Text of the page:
With regards to examinations, it should also be noted that the first tranche of students sat for Advanced Subsidiary (AS) Levels for the first time only in 2013, and for full A Levels in 2014. The school, creditably, has published its full examination results for the first time in 2016. These can be found in our tables.
Current IGCSE provision includes English, Mathematics, ICT, Arabic (first and additional language), Biology, Chemistry, Physics, ICT, Business Studies, Urdu, Bengali and Economics. A Level provision is even more restrictive, but we are impressed that Merryland does offer English, unlike most Value “Indian” schools, although it is not a subject currently taken by the vast majority of students (only 1 in around 70 children sat for English A Level and around 9 students out of 110 sitting AS Levels), To some degree, as above, this is a cultural issue within Asian families to pursue subject choices related to careers in business or medicine. Given that this is a British school, and given the value of English globally, both in medicine and business, one would have expected higher uptake.
These qualifications should be weighted by prospective parents when looking at the broader, very positive picture below.
The school is outstandingly well resourced – and in an exceptionally interesting way. Facilities include a fully digital campus; digital classrooms; robotics labs; “Toy” labs; language Labs; Main School Library; weather station equipped to monitor weather and environment with data loggers designed specifically for recording environmental conditions; 3D television and controller-free gaming centres for full body play and exercise; operational ambulance and fire engine for role play activities; multiple outdoor and indoor activity and play areas with an extensive array of play equipment; separate water play and sand activity areas for FS phases; themed Snow White Story Corner with water and light features; themed landscaping; dedicated KG-Primary Train library; 8 multimedia computer labs; KG ICT labs; Science labs by phase and specialism; “Brain Gym”; full-dome Planetarium with aligned astronomy and aerospace centre; multiple Mathematics labs; language labs; air conditioned indoor play areas; landmark multi-purpose 2600 square metre auditorium with a seating capacity of 2000 and large -scale professional theatre facilities including 200 capacity staging; sheltered atrium (used for sports); (fabulous) kindergarten activity area including role play centres; and an organic farm.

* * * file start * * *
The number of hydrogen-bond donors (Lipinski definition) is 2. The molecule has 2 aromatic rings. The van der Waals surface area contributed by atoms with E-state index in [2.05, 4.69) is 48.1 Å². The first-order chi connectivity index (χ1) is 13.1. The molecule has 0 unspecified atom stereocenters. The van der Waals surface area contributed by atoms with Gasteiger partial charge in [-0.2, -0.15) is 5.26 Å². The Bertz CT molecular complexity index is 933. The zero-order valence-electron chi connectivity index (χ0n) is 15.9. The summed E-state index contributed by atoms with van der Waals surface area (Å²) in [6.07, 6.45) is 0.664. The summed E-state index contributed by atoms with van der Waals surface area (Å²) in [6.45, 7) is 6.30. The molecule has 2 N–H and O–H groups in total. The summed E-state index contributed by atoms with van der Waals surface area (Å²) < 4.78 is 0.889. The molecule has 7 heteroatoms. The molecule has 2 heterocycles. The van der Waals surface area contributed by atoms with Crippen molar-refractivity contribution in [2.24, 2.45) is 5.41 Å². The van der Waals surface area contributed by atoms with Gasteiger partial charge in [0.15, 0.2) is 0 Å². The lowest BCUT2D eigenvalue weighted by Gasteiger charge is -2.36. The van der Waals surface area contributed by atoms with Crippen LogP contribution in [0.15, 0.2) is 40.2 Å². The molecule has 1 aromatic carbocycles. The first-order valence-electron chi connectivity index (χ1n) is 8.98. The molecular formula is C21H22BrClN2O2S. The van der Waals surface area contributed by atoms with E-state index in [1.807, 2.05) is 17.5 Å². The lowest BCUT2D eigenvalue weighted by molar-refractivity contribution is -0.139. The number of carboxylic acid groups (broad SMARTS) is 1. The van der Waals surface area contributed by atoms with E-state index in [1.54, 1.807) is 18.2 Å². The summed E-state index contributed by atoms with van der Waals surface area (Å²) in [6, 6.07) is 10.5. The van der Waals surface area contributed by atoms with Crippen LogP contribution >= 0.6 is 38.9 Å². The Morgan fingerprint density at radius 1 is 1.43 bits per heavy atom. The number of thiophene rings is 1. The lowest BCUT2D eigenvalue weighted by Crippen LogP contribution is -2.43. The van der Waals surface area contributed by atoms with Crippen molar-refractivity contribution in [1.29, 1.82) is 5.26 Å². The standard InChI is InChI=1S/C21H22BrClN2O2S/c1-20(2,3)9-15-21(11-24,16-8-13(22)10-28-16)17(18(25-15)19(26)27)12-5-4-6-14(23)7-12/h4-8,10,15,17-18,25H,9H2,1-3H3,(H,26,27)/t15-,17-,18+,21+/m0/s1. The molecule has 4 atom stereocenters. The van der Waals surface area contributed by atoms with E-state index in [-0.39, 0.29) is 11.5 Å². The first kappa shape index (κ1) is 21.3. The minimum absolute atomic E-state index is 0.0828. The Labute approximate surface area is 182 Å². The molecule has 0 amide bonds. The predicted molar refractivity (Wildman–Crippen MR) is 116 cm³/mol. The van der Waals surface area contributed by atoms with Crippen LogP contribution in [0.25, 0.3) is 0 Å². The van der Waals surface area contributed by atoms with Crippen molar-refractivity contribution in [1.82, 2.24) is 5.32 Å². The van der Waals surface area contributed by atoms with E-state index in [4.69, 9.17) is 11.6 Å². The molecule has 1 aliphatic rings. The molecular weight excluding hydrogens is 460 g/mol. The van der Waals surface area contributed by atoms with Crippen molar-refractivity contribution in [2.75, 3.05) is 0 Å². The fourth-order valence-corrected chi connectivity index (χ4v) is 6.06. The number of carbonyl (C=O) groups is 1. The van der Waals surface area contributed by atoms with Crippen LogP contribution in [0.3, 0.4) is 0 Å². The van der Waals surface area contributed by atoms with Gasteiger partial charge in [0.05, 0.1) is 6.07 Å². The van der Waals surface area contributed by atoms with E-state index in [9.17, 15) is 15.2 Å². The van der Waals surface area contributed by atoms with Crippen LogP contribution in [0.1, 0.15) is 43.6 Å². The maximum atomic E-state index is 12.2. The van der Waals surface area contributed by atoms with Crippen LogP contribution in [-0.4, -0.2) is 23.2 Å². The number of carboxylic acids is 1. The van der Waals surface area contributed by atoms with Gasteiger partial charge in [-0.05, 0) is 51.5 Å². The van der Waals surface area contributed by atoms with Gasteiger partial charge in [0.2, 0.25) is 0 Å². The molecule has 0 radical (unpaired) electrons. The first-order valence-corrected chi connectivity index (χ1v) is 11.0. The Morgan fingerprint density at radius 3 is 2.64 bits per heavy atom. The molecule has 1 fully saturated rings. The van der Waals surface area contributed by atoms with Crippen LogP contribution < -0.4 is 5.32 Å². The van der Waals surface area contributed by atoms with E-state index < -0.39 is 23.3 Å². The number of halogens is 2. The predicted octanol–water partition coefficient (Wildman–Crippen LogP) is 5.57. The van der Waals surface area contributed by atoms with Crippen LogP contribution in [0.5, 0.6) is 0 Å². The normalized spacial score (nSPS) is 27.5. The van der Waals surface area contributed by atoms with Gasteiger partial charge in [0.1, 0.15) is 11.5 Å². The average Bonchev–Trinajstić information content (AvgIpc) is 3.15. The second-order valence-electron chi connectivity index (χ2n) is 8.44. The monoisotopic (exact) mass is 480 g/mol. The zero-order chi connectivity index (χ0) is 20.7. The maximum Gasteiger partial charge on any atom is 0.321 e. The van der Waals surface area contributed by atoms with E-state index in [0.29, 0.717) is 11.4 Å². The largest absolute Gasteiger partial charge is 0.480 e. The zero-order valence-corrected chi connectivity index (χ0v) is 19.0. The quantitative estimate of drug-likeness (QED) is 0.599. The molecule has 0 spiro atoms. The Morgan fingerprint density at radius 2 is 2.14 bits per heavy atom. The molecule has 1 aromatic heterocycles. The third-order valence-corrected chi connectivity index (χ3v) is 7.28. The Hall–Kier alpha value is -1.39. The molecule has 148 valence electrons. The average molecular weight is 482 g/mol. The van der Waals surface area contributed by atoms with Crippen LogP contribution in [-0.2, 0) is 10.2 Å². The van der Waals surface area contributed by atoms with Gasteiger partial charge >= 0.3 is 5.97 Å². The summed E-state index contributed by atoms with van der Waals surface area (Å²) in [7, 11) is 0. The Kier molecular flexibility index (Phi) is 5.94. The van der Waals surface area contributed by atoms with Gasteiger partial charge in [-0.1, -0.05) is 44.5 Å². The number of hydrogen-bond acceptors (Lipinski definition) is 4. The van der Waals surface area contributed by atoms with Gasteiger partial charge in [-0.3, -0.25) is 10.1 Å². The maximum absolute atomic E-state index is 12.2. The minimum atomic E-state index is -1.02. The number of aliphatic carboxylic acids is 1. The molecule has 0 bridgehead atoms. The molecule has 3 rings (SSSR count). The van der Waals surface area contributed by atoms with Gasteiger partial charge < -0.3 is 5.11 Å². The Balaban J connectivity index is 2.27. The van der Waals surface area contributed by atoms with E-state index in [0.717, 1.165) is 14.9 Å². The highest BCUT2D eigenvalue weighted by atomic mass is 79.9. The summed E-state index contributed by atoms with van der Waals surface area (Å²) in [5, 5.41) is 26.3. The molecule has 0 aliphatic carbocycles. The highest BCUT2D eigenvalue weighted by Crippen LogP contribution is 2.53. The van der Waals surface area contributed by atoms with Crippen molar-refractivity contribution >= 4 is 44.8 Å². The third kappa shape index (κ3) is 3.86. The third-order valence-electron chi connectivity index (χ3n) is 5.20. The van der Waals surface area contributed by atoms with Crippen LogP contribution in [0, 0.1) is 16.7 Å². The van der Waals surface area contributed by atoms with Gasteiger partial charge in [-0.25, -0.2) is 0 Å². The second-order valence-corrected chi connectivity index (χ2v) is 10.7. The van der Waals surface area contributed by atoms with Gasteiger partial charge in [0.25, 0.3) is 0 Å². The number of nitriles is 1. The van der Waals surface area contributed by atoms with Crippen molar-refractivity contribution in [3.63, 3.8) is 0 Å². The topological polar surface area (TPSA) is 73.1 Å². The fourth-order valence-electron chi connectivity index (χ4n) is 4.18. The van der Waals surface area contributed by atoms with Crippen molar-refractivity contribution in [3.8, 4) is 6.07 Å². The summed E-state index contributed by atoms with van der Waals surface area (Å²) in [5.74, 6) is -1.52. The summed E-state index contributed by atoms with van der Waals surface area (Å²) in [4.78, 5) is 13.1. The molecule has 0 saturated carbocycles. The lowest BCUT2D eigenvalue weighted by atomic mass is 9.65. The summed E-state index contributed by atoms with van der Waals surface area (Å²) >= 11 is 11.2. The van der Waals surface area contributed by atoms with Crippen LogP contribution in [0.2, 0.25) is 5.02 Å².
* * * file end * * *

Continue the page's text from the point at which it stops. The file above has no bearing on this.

Facilities are not always bells and whistles – but in terms of sheer imagination and diversity of offer, few schools match it and certainly none in the Indian school sector. In that context, Merryland was the first school in the UAE (and further afield) to invest in physical robots. It did so at a time when few other schools had even begun to tread water with Lego.